President Obama’s speech was a litany of grandiose claims unenforced by policy: a paean to the Law of the Sea Convention, of which he has put no effort into ratification; a restatement of the need to close Guantanamo; “new restrictions on how America collects and uses intelligence”; a “willingness to act on behalf of human dignity.”
Seventy years ago this June 6, the Americans, British and Canadians stormed the beaches of Normandy in the largest amphibious invasion of Europe since the Persian king Xerxes invaded Greece in 480 B.C.
On Tuesday, Californians go to the polls in the first of the year’s two statewide votes. The “open primary” – so-called because voters can choose any candidate they prefer, with the top-two finishers in state and congressional races advancing to the general election regardless of party affiliation – is a test of political reform in the Golden State. Are Californians more or less interested in their choices given this new latitude, or is it business as usual?
In this election year, it’s no surprise that House Ways and Means Committee Chairman Dave Camp’s effort to reform the federal tax code has met significant resistance both on Wall Street and in Washington.
Richard Epstein takes a critical look at contending interpretations of the Second Amendment and considers whether gun control measures can prevent mass shootings like the one that recently occurred in California.
This is the transcript of an interview conducted with Professor Niall Ferguson. This interview is part of The Daily’s “Ideas of an International Order” series, running April 27-30, 2014, which explores the potential for evolving and contrasting concepts of an international system in the 21st century and what America can or should do in response.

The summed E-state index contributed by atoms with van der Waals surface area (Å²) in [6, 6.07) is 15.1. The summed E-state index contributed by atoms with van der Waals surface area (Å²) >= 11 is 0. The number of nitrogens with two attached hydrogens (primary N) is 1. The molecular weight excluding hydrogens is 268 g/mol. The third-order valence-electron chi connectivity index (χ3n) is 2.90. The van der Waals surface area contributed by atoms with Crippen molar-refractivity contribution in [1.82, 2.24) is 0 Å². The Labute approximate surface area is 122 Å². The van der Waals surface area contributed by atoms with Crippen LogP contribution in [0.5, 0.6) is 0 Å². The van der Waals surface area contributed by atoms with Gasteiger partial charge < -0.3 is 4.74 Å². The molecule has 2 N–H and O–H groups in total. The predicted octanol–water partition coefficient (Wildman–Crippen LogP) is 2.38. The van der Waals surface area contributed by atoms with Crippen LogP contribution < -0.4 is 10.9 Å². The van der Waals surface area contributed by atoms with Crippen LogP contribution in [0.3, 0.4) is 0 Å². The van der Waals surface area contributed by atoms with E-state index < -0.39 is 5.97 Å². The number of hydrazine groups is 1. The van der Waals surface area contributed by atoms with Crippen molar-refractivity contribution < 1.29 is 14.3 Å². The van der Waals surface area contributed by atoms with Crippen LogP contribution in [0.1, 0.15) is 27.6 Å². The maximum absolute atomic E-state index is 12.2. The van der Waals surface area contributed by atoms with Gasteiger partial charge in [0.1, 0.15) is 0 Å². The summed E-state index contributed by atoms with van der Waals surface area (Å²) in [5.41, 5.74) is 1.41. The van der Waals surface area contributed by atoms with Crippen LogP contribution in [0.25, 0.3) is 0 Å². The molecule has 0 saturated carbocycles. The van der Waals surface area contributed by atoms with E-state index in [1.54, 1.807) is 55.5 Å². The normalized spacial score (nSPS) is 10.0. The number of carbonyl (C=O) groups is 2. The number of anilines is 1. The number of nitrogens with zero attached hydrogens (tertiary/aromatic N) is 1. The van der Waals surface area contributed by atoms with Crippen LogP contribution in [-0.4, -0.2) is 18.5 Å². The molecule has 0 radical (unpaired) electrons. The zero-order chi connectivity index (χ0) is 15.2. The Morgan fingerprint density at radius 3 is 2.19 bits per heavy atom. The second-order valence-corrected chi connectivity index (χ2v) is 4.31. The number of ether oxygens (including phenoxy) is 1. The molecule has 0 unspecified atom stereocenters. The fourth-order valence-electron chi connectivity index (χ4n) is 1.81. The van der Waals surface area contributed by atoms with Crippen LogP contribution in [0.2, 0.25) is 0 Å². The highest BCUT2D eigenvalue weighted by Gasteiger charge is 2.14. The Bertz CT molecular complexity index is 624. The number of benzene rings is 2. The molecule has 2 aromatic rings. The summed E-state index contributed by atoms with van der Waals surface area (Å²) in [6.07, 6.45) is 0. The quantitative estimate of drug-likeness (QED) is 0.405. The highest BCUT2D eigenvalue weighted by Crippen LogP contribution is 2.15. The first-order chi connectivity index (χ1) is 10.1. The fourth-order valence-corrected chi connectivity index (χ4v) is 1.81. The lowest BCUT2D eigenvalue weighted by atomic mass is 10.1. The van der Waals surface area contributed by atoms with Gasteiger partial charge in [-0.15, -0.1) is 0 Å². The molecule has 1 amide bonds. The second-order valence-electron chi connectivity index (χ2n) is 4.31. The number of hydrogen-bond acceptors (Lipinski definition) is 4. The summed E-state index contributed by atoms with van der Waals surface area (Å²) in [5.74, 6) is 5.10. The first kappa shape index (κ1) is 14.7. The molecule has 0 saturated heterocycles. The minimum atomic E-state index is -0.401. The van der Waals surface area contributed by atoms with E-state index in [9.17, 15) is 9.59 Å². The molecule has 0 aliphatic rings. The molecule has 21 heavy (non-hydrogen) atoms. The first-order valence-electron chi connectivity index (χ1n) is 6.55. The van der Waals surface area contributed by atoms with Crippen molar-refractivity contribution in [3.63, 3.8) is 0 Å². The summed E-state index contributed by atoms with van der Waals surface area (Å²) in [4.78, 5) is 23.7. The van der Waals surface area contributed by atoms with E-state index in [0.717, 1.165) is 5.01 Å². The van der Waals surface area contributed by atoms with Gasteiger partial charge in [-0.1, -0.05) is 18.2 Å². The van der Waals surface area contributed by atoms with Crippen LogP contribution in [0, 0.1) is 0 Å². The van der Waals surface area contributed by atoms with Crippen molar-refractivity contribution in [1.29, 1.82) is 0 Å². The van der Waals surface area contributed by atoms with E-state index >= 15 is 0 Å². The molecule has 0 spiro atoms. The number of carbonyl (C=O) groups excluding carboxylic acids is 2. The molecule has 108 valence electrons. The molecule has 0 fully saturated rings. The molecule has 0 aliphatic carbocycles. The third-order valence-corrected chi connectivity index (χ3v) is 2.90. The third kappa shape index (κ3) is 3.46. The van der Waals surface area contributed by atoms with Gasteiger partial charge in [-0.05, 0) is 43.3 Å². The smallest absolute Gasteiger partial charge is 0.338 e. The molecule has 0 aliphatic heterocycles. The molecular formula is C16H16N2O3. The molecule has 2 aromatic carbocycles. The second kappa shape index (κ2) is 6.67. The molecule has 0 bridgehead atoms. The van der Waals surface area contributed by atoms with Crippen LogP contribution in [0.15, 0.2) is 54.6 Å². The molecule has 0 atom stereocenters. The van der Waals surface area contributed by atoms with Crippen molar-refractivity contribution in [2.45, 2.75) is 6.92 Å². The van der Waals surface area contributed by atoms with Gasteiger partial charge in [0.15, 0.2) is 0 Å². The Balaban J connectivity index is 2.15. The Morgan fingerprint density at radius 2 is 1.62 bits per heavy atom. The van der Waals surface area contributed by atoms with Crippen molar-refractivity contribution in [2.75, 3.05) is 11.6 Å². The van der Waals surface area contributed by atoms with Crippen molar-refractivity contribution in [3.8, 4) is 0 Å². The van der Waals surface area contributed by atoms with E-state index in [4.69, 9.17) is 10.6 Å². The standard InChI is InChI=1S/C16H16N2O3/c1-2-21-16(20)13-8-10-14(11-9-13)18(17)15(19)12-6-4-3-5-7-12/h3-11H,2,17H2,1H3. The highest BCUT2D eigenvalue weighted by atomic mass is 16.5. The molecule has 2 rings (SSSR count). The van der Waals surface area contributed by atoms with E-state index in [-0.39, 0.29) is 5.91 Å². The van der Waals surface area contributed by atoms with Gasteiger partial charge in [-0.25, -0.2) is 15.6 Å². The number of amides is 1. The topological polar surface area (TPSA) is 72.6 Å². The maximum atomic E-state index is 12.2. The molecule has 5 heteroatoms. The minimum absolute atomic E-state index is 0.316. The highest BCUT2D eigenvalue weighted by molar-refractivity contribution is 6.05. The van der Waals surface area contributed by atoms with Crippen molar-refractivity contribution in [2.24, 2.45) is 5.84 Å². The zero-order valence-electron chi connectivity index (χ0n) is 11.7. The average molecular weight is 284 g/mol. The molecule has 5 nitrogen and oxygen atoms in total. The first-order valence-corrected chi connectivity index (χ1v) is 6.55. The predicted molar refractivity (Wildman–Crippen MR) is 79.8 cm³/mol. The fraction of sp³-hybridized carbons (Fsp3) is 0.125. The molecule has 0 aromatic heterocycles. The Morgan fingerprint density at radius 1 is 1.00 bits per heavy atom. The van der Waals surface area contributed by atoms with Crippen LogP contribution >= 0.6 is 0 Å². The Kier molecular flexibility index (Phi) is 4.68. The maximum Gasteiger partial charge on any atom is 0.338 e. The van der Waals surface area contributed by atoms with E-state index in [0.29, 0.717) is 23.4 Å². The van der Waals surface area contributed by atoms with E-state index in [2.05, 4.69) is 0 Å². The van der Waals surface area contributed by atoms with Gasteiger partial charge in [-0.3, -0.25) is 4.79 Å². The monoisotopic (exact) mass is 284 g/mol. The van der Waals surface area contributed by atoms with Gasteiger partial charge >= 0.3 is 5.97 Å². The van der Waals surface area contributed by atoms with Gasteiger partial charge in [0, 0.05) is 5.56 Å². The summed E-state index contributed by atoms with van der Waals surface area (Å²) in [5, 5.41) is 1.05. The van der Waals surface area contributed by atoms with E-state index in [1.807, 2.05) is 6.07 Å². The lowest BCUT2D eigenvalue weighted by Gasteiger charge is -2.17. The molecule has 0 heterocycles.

California Democratic Gov. Jerry Brown holds a commanding lead in his bid for reelection and Republican tea party favorite Tim Donnelly, an assemblyman from Twin Peaks in San Bernardino County, remains his strongest challenger, according to a new opinion poll released by Stanford University’s Hoover Institution on Wednesday.
With Democrat Jerry Brown still holding a commanding lead in the California governor’s race, the Republican contest for second place remains lively — with Tea Party favorite Tim Donnelly enjoying a 7-point advantage over former Treasury official Neel Kashkari, according to a new Golden State Poll by the Hoover Institution at Stanford University.
New power emerges out of confusion—and ours is a confused age. No dominant historical narrative supplies us with a common story, and without a common story we belong neither to each other nor to shared ideals.
We haven’t seen another stock market crash or a new Great Depression. The euro hasn’t imploded. Gold hasn’t gone near $5,000 an ounce. And true hyperinflation is nowhere to be found except in some pundits’ fevered imaginations.